written by: Radell Hunter•edited by: Bill Bunter•updated: 9/22/2010
HIPAA is the Health Insurance Portability and Accountability Act of 1996. It is also known as the Kennedy-Kassbaum Act as well, and compliance to it was expected by all organizations by April 14, 2003.
slide 1 of 7
What is HIPAA’s purpose?
This act is meant to keep health-care data secure and confidential from unauthorized access. It accomplishes this through the establishment and the enforcement of certain created standards, which also include how electronic information is shared.
slide 2 of 7
Who does HIPAA impact?
Anyone who comes in contact with individuals’ health care information—this includes health clinics, doctor’s offices, universities, hospitals, life insurers and all organizations related to health-care—are impacted by HIPPAA and are required to observe it legally.
slide 3 of 7
HIPAA Fines and Penalties
Imprisonment of ten years and, or, up to $250,000 in fines can await any organization or person for violating the HIPAA law. The violation is by misusing (knowingly) a client’s information.
slide 4 of 7
HIPAA and Computer Information Security
Since health-care information can be shared electronically between organizations—or stored electronically in computer filing systems—HIPAA law requires that this information be made as secure in this environment as a locked office, and to have procedures and policies in place to safeguard the security measures taken to this end. In addition, HIPAA dictates the need for an organization to be assessed comprehensively regarding its information security policies, procedures, and systems.
slide 5 of 7
HIPAA and Electronic Signatures
Given the emergence of the electronic medium of communication, it only stands to reason that electronic signatures would become another necessary component of sharing medical information between organizations.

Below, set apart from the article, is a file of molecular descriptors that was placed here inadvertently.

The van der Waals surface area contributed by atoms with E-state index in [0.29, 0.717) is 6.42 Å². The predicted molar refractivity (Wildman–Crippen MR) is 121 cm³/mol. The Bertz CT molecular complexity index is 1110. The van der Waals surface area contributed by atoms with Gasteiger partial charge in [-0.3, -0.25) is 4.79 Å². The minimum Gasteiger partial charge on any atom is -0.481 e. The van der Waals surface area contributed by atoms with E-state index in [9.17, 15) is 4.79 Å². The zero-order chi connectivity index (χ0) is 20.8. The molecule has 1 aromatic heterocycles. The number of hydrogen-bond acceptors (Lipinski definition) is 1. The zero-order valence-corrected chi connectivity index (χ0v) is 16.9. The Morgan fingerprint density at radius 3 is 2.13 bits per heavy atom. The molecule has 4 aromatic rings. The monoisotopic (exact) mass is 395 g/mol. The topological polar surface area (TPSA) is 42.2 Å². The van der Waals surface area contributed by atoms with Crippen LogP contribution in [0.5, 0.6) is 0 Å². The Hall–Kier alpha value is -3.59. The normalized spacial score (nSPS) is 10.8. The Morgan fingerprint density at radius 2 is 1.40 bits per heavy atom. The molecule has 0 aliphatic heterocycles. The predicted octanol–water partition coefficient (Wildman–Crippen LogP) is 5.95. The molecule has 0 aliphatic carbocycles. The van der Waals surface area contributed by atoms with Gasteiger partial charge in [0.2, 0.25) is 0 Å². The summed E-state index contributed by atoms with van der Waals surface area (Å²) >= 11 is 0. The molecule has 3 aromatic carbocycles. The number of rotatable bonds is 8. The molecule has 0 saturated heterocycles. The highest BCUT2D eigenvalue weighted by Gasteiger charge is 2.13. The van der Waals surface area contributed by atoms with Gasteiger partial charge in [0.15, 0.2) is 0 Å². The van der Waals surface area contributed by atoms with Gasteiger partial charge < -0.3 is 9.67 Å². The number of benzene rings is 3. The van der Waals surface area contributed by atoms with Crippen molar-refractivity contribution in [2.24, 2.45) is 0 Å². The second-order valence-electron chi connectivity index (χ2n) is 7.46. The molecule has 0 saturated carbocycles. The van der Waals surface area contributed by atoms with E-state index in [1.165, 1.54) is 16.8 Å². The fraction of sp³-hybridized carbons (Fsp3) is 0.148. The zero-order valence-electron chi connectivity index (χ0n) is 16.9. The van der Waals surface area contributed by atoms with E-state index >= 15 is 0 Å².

And HIPAA has not only recognized that need, it has attempted to address it in the standards guidelines it has created for this type of authorization. These guidelines seek to ensure user authentication, message integrity and nonrepudiation (the person signing electronically cannot claim it was not them that gave authorization).
slide 6 of 7
HIPAA and Technology
No specific security technology is mandated through HIPAA. The focus is on the expectation that appropriate measures will be taken to keep health-care related data secure and transmitted via secure means—and upon appropriate authorization approvals only.
slide 7 of 7
HIPAA and You
So, regardless of whether you work in the medical field or information or computer security, personal knowledge of HIPAA is important. Sure, those professions need to be aware of HIPAA for professional reasons; so if you are employed in one of those fields you need to observe HIPAA. But everyone needs to be aware of HIPAA for personal reasons too, since we all visit doctor offices and hospitals at some point in our lives, and a respect for our privacy needs to be maintained in those cases too.